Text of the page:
To remedy these drawbacks while keeping the possibility of achieving high thermal flows, of several MW/m2, necessary for the qualification of fuels and the same metrological qualities as a device 1 according to the prior art, the inventors thought first of all of decoupling the sheath function from the resistor function of the device.
Thus the device 1 according to the invention consists essentially of:
Furthermore, according to the invention, the tubular resistor 2 is supplied with direct current by the connection 30. For applications other than the qualification of nuclear fuel, the electrical supply may be done in single-phase alternating current.
The embodiment in FIG. 2 provides, as an electrically insulating and thermally conductive intermediate element, a column of pellets 6 pierced at their centre, stacked on top of one another, and fitted around the tubular resistor 2 over its entire length and over part of the electrical connections 30, 31.
The embodiment in FIG. 3 provides, as an electrically insulating and thermally conductive intermediate element, a ceramic cladding 22 deposited in liquid form deposited by spraying (thermal spraying) directly on the tubular resistor 2.
Ceramic mechanical inserts 21 are stacked inside the resistor 2 in order to support its wall, in particular when the sheath stretches during a step of restraining by hammering. It is also possible to provide pressurised gas instead of the ceramic inserts 21.
Whatever the embodiment illustrated, in order to reduce the interface thermal resistances between resistor 2/intermediate insulating element 22, 6/sheath 7 as much as possible, a radial compression is carried out on the assembly obtained by a restraining of the sheath 2 on the rest 22, 6; 7 of the device 1. This restraining operation also advantageously makes it possible to densify the electrically insulating intermediate element in the form of stacked pellets 6 by increasing their thermal conductivity.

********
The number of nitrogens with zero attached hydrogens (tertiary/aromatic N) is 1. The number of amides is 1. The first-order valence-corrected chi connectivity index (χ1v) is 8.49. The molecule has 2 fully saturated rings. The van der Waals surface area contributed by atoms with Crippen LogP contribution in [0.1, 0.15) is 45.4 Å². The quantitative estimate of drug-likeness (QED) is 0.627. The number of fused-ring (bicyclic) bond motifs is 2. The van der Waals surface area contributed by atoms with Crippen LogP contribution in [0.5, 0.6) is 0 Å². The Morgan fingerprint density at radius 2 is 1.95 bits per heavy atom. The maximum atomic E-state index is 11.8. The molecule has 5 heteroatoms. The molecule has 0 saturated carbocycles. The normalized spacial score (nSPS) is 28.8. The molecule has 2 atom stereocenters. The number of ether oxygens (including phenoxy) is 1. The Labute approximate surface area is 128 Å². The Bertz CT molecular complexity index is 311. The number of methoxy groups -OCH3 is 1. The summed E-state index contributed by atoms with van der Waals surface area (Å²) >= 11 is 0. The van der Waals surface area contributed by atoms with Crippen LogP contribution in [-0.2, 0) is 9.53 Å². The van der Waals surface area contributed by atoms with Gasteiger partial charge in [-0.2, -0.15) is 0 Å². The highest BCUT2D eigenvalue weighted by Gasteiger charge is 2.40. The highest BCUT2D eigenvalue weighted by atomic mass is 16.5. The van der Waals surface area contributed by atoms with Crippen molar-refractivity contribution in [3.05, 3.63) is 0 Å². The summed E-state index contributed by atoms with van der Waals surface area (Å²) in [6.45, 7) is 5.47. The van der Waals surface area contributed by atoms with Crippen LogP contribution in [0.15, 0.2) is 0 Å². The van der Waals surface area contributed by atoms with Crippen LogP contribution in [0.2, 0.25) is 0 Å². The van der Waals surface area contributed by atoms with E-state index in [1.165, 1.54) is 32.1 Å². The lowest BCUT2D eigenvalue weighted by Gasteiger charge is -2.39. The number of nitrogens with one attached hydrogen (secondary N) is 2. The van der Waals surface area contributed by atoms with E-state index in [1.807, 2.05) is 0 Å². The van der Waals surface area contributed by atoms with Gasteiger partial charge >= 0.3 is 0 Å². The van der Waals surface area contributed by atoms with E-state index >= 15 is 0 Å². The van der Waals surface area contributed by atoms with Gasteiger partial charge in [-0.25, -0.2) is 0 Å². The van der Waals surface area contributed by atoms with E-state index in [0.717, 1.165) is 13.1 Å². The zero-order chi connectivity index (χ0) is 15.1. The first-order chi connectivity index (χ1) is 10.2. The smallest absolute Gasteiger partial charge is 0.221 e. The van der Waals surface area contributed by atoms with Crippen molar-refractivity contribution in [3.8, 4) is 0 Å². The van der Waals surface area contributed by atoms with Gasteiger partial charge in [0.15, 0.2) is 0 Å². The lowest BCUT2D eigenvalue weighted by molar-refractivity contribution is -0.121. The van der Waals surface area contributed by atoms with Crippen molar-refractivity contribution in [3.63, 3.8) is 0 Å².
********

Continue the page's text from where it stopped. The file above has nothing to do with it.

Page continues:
The measuring instrumentation for performing the boiling crisis tests is provided by thermocouples, preferably eight N-type thermocouples 4 sheathed with Inconel 600 (nickel/chrome/iron alloy, with a composition of at least 72% nickel, 14% to 17% Cr, 6% to 10% iron; there may be a few supplementary elements, in small proportions, such as Mn (1% maximum), and/or Cu (0.5% maximum), and/or Si (0.5% maximum), and/or C, and/or S), each arranged in different axial and azimuthal positions at specified points with a tolerance of ±2 mm.
Advantageously, as shown in FIGS. 2 and 3, each thermocouple 4 is inserted, after the restraining step, directly in a groove formed on the outside diameter of the sheath 7. It is thus possible to position the thermocouples very precisely with the above tolerance.
Sealing elements 5 made from resin are provided around each electrical connection 30, 31 in order to electrically insulate the resistor 2 and its connections 30, 31 from the sheath 7.
By way of example, electrical simulation devices 1 according to the invention are envisaged with the dimensions and materials as follows:
Dimensions of the Device 1 According to FIGS. 2 and 3:
Although described solely as a device for electrical simulation of a nuclear fuel rod for performing boiling crisis tests, the device according to the invention 1 that has just been described in FIGS. 2 and 3 may just as well constitute in more general terms a device for the electrical heating of a liquid, more particularly when a high thermal flow is required, typically up to a few MW/m2.
Thus a device according to the invention may advantageously replace the currently existing heating tubes the surface power of which is limited:
In the case where a device according to the invention is actually used as a heating device, its two ends serve for the electrical supply.